Even with the stock market still bubbling and media trying its damnedest to convince us at least a million times a day that there’s an economic recovery, the American public isn’t buying it.

*   *   *

The economy has stabilized since then, helped greatly by the fact that some wealthy people feel wealthier because of an unbelievable snap back by the stock market during 2009.  (And by unbelievable in this context I mean that what happened shouldn’t be believed as either legitimate or sustainable.)

Don Luskin of The Wall Street Journal’s Smart Money blog articulated his dissatisfaction with the most recent economic indicators on February 26.  One week later, Luskin presented us with a very informative analysis for understanding the true value of one’s investments.  Luskin spelled it out this way:

Consider stocks priced not in money, but in gold.  In other words, instead of thinking of stocks as investments you make in order to increase your wealth in dollars, think of them as something to increase your wealth in gold.  After all, you don’t want to make money for its own sake — you want the money for what you can buy with it.  Gold is a symbol for all the things you might want to buy.

*   *   *

It’s easy to track stocks priced in gold because the price of the S&P 500 and the price of an ounce of gold vary closely with one another.  As of Thursday’s close, they were only about $10 apart, with the S&P 500 at 1123, and gold at about 1133.

How about a year ago, on the day of the bottom for stocks on March 9?  That day the S&P 500 closed at 676.53.  Gold closed at 920.85.  That means that one “unit” of the S&P could have bought 73% of an ounce of gold.

Today, with stocks and gold each having risen over the last year — but with stocks rising more — one “unit” of the S&P can buy 99% of an ounce of gold.  All we have to do is compare 73% a year ago to 99% now, and we can see that stocks, priced in gold, have risen 34.9%.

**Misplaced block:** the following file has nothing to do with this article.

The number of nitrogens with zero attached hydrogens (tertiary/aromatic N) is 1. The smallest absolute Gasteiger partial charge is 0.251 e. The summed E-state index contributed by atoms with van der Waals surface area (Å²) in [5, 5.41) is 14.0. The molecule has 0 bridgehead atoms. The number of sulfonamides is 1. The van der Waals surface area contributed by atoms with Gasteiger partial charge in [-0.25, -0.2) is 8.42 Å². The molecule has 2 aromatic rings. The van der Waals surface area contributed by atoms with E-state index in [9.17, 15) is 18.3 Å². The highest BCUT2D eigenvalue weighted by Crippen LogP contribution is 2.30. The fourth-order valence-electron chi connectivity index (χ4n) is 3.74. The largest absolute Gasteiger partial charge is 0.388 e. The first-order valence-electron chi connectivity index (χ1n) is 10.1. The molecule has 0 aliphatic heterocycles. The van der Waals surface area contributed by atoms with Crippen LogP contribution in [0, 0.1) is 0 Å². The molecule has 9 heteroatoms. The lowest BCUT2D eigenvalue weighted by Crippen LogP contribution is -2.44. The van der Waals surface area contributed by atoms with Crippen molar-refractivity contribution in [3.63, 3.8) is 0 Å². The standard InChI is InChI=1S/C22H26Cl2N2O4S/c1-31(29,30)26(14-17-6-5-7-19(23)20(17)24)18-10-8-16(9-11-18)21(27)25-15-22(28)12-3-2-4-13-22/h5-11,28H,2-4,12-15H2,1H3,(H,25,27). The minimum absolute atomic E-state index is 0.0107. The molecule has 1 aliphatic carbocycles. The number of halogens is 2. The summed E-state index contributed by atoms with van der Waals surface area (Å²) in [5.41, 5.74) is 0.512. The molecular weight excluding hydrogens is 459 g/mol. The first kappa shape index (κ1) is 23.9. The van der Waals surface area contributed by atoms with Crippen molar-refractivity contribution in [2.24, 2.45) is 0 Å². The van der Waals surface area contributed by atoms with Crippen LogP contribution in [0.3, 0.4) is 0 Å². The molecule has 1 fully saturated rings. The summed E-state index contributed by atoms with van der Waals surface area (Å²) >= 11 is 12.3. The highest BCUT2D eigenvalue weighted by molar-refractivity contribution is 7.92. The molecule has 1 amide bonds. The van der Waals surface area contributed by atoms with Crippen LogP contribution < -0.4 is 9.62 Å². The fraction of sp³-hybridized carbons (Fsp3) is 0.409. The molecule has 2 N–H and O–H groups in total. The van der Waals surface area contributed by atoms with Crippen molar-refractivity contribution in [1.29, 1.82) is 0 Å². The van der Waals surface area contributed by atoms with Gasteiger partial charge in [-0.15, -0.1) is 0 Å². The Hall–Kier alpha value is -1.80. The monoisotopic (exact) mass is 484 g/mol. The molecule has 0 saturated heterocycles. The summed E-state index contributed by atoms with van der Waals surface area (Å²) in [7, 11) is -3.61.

A 34.9% gain for stocks priced in gold is pretty good for a year’s work.  But it’s a far cry from the 69.1% that stocks have gained when they are priced in dollars.  Do you see what has happened here?  Stocks have made you lots of dollars.  But the dollar itself has fallen in value compared to the real and eternal value represented by gold.

Here’s the most troubling part.  The entire 34.9% gain made by stocks — priced in gold, that is — was achieved in just the first five weeks of rallying from the March 2009 bottom.  That means for most of the last year, since mid-April, while it has appeared that stocks have been furiously rallying, in reality they’ve just been sitting there.  All risk, no reward.

*   *   *

So why, then, did stocks — priced in dollars, not gold — continue so much higher?  Simple:  We experienced inflation-induced growth.  Throw enough stimulus money, an “extended period” of zero interest rates from the Fed, and a big dose of government debt at the economy, and you will get some growth — and, eventually, lots of inflation.

Luskin concluded the piece by explaining that if stocks move higher while gold moves lower, we will be seeing evidence of real growth.  On the other hand, if gold increases in value while stocks go down or simply get stuck where they are, there is no economic growth.

Luskin’s approach allows us to see through all that money-printing and excess liquidity Ben Bernanke has brought to the stock market, creating an illusion of increased value.

Everyone is hoping to see evidence of economic recovery as soon as possible.  Don Luskin has provided us with the “x-ray specs” for seeing through the hype to determine whether some of that evidence is real.